The Senate is scheduled to vote Friday on overriding President Trump’s veto of the National Defense Authorization Act, marking the first potential override of Trump’s presidency and delivering a final and rare rebuke by GOP lawmakers who have mostly demonstrated unwavering fealty to the president.
Sixty votes are needed in the Senate to limit debate on the president’s veto of the $740-billion spending package, which passed the Senate last month with a veto-proof 84-13 majority. A final vote is expected Friday afternoon, with a two-thirds majority required to overturn the veto, but extended debate could push the vote to Saturday. The House voted Monday to override it.
Trump said he vetoed the NDAA, a key piece of legislation that funds the military, for two reasons: It included a provision he opposes to rename military bases that honored Confederate officials and failed to repeal Section 230 of the 1996 Communications Decency Act, a liability shield for social media companies.
Lawmakers in both parties have pointed out that changing the rules for tech behemoths such as Twitter and Facebook — which have drawn Trump’s ire for putting warning labels on dozens of his demonstrably false missives — is not germane to defense policy and military funding.
Following the House vote to override his veto last week, Trump blasted “Weak and tired Republican leadership” in a tweet and called the action by lawmakers a “disgraceful act of cowardice and total submission by weak people to Big Tech.”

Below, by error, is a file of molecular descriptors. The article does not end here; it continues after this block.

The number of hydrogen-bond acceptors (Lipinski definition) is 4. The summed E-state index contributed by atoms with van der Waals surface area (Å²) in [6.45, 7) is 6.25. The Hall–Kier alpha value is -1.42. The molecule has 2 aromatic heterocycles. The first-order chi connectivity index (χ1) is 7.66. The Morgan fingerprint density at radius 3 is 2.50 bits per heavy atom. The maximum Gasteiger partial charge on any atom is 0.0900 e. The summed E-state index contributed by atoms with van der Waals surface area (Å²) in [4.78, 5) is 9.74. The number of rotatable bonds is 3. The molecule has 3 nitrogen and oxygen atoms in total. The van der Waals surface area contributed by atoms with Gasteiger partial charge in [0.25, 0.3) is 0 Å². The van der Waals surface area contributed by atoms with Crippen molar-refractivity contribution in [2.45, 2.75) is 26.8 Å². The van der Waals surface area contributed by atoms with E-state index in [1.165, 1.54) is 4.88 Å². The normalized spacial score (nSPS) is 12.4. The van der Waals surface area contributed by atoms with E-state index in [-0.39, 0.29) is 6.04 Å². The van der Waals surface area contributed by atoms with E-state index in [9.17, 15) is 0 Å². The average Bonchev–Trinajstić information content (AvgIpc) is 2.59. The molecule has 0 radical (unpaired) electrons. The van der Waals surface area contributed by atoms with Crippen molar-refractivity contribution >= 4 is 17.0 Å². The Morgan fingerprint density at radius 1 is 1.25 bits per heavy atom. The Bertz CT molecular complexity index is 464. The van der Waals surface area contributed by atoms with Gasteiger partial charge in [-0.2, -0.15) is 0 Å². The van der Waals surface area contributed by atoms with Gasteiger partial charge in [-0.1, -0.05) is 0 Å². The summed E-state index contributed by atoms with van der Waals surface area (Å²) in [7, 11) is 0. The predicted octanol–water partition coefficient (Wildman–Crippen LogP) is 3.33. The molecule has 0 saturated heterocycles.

After four years of endless loyalty tests that have effectively cowed congressional Republicans into a submissive posture, Trump is finally bumping up against his the limitations of his political power in the final weeks of his presidency.
The likely veto override on the first day of the new year also comes as Senate Majority Leader Mitch McConnell has blocked a bill to increase direct COVID-19 relief payments to families from $600 to $2,000, something Trump has demanded.
Like his last stand on the NDAA, Trump waited until after an agreement had been reached to weigh in on COVID-19 assistance. His demands have pitted Republicans against each other, providing a final illustration of the chaos unleashed by a president who lacks his own agenda and is uninterested in the legislative process.
After House Democrats, who had long sought the larger payments, quickly passed an amendment beefing up the direct relief checks, McConnell opted to fold the measure into a vote on repealing Section 230, making the proposal unpalatable to both Democrats and Republicans and effectively killing it.
All of this is prologue to the ultimate and perhaps final loyalty test for Republicans — the final ratification by Congress on Jan. 6 of the 2020 election results.
Having failed to reverse his November defeat with dozens of meritless lawsuits or to uncover any election fraud through recounts and audits, Trump has tried in recent days to pressure GOP allies to flout the will of voters and declare him to be the winner.
A handful of Republicans in the House and at least one senator, Republican Josh Hawley of Missouri, have said they will formally challenge the election results next week, forcing debate and an eventual vote in both chambers on whether to accept the electoral college results that show former Vice President Joe Biden to have won.
With McConnell and other GOP lawmakers having already recognized Biden as the president-elect and expressed frustration with Hawley, it’s all but certain that Trump’s final gambit will fail.
Source by www.latimes.com